Friday, May 25, 2018

Rural entrepreneurship development needs more funds, attention, writes Center for Rural Entrepreneurship founder

Don Macke
Recently, Dell Gines of the Federal Reserve Bank of Kansas City asked why entrepreneurship isn't a more mainstream development strategy in America. The answer is complicated, writes Don Macke, the co-founder of the Center for Rural Entrepreneurship and director of Entrepreneurial Communities at the CRE.

In the 1990s Macke was the executive director of the Nebraska Rural Development Commission and saw how Nebraska, like many other states, tried to lure businesses with tax breaks. But other factors ultimately drove companies' decision to come to Nebraska. But most economic development funding still tends to go toward attracting businesses, not helping entrepreneurs, Macke writes.

"Even where there are commitments to entrepreneurship-led development, we find folks struggling with how to proceed," Macke writes. "In most cases they are attracted to higher-profile solutions focused on specific ecosystem elements – more capital, incubators, accelerators, workshops and the like. We continue to struggle to get communities to understand the entrepreneurial talent they have, to take the time to identify what these entrepreneurs need and to focus their efforts on networking entrepreneurs to relevant solutions whatever they might be."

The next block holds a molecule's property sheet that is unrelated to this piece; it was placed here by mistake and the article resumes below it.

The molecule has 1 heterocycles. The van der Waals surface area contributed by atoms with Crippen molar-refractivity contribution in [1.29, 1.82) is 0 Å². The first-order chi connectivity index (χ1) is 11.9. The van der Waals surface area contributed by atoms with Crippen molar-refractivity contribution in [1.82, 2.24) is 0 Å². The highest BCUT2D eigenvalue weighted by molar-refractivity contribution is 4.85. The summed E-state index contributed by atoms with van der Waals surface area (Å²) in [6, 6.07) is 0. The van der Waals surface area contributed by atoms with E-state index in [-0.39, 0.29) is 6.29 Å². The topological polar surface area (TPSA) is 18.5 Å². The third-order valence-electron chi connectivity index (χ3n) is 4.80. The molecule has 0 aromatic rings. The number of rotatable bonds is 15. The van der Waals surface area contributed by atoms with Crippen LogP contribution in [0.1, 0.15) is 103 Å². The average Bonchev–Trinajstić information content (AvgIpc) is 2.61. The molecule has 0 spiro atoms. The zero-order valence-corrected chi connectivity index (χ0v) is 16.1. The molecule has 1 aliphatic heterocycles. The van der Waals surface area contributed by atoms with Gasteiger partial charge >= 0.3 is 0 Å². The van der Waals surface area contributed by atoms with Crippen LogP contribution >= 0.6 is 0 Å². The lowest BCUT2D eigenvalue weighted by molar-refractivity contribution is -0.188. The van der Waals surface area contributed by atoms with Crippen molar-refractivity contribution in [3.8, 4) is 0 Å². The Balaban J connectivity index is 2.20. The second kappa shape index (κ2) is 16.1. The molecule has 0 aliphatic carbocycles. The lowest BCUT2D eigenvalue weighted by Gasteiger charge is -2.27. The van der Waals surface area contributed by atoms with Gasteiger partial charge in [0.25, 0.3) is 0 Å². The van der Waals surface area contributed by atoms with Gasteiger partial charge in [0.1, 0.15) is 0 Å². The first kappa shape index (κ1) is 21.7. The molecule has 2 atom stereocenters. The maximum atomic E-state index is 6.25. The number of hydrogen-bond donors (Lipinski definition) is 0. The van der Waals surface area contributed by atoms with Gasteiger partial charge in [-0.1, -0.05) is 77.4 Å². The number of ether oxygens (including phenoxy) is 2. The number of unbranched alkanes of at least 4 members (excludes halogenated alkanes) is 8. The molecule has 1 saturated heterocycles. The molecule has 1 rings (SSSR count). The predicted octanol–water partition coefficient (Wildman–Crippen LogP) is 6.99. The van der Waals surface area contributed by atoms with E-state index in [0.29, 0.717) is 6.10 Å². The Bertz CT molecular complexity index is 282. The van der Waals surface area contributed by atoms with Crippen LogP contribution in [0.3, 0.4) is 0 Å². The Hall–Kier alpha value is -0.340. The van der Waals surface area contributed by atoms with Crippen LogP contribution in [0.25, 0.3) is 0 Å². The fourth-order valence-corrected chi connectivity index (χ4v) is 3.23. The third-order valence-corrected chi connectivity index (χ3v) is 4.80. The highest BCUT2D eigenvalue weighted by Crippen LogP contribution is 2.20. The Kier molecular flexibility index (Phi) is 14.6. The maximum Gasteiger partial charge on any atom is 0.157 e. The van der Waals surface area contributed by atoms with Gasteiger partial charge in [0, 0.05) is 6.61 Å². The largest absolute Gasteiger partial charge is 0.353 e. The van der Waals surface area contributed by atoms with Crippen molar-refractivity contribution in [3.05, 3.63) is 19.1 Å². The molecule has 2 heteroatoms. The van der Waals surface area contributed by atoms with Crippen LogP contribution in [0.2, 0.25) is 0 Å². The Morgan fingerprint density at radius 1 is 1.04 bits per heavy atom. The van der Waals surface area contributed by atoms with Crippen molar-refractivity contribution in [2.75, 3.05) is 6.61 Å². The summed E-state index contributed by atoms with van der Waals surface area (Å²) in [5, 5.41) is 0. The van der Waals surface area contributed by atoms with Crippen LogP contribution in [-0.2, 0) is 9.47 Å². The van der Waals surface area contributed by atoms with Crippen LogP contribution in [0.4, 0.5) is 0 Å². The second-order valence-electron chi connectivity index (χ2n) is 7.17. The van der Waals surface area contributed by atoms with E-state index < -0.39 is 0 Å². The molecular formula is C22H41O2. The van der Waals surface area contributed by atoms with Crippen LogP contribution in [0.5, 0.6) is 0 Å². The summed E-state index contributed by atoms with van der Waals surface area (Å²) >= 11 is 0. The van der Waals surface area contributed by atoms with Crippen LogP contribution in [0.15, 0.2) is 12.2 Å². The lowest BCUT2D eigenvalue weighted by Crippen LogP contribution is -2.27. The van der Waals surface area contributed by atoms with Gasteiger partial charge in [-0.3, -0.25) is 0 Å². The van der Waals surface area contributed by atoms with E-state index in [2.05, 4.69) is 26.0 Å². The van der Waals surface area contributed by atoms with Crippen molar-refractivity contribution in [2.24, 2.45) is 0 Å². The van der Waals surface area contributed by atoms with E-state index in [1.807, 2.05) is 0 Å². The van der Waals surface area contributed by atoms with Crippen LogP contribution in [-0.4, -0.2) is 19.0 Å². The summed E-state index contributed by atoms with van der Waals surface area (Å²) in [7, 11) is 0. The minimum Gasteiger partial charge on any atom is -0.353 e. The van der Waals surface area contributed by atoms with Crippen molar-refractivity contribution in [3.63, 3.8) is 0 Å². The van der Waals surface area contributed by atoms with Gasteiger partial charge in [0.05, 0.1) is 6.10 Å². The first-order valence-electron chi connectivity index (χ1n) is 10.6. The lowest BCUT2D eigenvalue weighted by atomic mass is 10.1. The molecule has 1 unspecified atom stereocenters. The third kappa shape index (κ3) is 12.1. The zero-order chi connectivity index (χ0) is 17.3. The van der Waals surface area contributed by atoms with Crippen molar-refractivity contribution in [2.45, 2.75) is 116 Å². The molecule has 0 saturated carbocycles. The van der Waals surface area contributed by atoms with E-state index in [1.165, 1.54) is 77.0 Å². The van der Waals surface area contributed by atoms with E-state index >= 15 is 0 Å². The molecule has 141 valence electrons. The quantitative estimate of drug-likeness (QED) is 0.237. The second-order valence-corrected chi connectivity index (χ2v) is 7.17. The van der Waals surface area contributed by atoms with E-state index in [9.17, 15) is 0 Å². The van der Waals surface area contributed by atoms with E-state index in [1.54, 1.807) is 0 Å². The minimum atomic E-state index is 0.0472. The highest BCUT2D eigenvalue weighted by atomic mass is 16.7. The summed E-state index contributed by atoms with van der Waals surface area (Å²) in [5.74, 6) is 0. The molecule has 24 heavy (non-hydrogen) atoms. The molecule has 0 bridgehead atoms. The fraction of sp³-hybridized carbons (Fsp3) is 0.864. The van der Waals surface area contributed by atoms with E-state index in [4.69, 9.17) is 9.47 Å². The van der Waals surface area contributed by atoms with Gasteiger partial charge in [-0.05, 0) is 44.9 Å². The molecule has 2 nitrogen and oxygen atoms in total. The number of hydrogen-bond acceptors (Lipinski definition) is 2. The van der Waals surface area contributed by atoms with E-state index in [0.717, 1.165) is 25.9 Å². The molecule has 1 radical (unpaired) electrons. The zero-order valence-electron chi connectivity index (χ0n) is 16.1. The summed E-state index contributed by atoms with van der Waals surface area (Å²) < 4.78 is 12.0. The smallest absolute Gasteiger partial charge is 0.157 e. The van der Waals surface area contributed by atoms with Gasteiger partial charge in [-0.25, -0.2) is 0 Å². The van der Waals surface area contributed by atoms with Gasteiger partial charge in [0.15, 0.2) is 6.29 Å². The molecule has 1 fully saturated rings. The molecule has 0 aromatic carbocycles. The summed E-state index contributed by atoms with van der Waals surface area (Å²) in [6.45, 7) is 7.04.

And many communities, especially the more rural ones, lack the capacity to engage in basic entrepreneurship development work, Macke writes. A support system for such communities would help, but few organizations exist that can build it. State development agencies focus most of their resources on attraction and business retention. Regional developmental organizations are often project- and grant-management focused. Development financial institutions focus on deploying capital but not so much technical assistance or building community capacity. And though there are many organizations that support entrepreneurs, rural entrepreneurs may not know about them. 

"Fortunately," Macke writes, "there are a growing number of promising initiatives and organizations making good progress using entrepreneurship as a leading economic development strategy."

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